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Could tomorrow’s buildings change colour like squid do?

Stephen Cousins

An ‘artificial muscle’ that changes colour in the way cephalopods do when contracting in response to light could be used as a material for screens and even wall claddings

Juvenile squid photographed at night in waters of Raja Ampat, Indonesia.
Juvenile squid photographed at night in waters of Raja Ampat, Indonesia. Credit: iStock

The chameleon-like ability of octopuses, squids and cuttlefish to camouflage themselves by changing colour and shape has been harnessed by scientists in the US to create a synthetic material that could be used in flexible screen displays or even undulating wall surface coatings or cladding.

Researchers at Rutgers University in New Jersey created an ‘artificial muscle’ in the form of 3D-printed smart gel that changes shape when exposed to light when combined with a 3D-printed stretchy material it reveals colours when light changes. The findings were reported in a study in the journal ACS Applied Materials & Interfaces

The team claims the findings support a new engineering approach whereby camouflage is added to soft materials to create flexible, colourful displays, unlike current displays that must use rigid materials, limiting how they can interface with 3D surfaces.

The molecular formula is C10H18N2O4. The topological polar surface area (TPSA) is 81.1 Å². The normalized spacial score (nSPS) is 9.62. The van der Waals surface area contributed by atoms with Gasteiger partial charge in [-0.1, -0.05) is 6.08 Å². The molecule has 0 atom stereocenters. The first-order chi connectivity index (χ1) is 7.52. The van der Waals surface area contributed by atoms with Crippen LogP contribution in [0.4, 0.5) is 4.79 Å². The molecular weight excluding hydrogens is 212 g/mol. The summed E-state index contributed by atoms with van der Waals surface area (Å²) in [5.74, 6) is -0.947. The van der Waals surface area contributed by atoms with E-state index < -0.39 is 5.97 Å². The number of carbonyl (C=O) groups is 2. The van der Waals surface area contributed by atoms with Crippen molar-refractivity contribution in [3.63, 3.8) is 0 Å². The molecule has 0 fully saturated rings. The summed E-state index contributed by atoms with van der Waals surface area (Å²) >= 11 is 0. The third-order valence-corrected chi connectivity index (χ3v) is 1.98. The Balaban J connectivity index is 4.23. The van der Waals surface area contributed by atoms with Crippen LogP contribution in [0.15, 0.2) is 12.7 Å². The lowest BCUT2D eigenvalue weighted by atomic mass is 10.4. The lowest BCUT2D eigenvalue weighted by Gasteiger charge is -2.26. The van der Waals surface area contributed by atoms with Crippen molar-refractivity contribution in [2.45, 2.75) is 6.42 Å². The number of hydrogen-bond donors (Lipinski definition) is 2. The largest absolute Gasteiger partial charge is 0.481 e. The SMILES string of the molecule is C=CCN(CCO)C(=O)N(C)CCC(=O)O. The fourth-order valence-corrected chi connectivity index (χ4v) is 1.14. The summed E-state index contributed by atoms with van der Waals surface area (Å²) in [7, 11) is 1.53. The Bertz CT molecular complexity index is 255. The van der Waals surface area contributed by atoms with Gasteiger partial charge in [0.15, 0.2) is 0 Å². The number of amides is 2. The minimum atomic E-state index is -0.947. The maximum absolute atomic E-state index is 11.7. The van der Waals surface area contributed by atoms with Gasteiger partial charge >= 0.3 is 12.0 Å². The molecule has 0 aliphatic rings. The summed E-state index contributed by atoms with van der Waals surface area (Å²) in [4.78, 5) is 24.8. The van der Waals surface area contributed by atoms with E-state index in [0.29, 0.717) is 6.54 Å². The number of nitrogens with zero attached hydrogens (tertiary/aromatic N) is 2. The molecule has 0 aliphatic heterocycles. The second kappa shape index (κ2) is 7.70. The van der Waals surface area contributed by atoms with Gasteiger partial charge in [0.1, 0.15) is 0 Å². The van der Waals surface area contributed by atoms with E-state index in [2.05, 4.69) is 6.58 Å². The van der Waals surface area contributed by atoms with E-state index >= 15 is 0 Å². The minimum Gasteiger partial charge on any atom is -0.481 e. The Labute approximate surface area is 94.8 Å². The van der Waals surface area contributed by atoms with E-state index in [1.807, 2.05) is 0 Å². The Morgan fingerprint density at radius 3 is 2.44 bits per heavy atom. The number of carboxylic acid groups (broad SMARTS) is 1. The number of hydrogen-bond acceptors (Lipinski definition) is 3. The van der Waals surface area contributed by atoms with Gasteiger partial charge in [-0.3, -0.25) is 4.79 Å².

The process could also support the development of new types of military camouflage, or soft robotics. Applications in architectural engineering have not yet been explored, but the technology could underpin innovations here too.

It would be interesting if one could build a building with changing surface colour, perhaps depending on varying light conditions throughout a day or a year

Professor Howon Lee, senior author of the report and assistant professor in the Department of Mechanical and Aerospace Engineering, told RIBAJ: ‘It would be interesting if one could build a building with changing surface colour, perhaps depending on varying light conditions throughout a day or a year.’

Cephalopods, like squids and cuttlefish, use chromatophores distributed on their soft skin to create extremely complex skin colour patterns used for camouflage and communication.

A central sack in each chromatophore contains pigment granules. Radial muscles surrounding the sack contract causing it to expand, making the colour of the pigment more visible.

Inspired by this mechanism, the engineers incorporated a light-sensing nanomaterial into hydrogel, turning it into an artificial muscle that contracts in response to changes in light. When combined with the 3D-printed stretchy material, the smart gel changes colour, resulting in a camouflage effect.

Next steps in the research include improving the technology’s sensitivity, response time, scalability, packaging and durability. Improvements to sensitivity could enable the gel to function in outdoor applications, such as on building surfaces, says Lee: ‘The material currently works under artificial light (intense light from a digital projector), but it could be possible to use a solar light if we improve the sensitivity.’

Something to ponder next time you’re tucking into some calamari.


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